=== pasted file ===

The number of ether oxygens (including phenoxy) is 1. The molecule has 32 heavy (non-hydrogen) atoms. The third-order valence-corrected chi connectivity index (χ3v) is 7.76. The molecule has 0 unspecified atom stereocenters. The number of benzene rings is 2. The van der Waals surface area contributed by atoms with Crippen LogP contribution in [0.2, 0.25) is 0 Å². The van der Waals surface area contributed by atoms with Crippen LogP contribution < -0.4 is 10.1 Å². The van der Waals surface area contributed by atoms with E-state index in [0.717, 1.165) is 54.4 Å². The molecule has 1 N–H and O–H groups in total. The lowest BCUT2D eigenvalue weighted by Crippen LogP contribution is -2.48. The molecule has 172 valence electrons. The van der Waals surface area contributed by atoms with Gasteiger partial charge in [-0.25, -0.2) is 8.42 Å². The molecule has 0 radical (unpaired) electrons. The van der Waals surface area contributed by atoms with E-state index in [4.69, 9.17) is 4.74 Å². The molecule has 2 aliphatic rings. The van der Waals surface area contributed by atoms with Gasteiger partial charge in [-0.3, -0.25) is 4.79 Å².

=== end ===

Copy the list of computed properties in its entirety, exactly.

The number of ether oxygens (including phenoxy) is 1. The molecule has 32 heavy (non-hydrogen) atoms. The third-order valence-corrected chi connectivity index (χ3v) is 7.76. The molecule has 0 unspecified atom stereocenters. The number of benzene rings is 2. The van der Waals surface area contributed by atoms with Crippen LogP contribution in [0.2, 0.25) is 0 Å². The van der Waals surface area contributed by atoms with Crippen LogP contribution < -0.4 is 10.1 Å². The van der Waals surface area contributed by atoms with E-state index in [0.717, 1.165) is 54.4 Å². The molecule has 1 N–H and O–H groups in total. The lowest BCUT2D eigenvalue weighted by Crippen LogP contribution is -2.48. The molecule has 172 valence electrons. The van der Waals surface area contributed by atoms with Gasteiger partial charge in [-0.25, -0.2) is 8.42 Å². The molecule has 0 radical (unpaired) electrons. The van der Waals surface area contributed by atoms with E-state index in [4.69, 9.17) is 4.74 Å². The molecule has 2 aliphatic rings. The van der Waals surface area contributed by atoms with Gasteiger partial charge in [-0.3, -0.25) is 4.79 Å².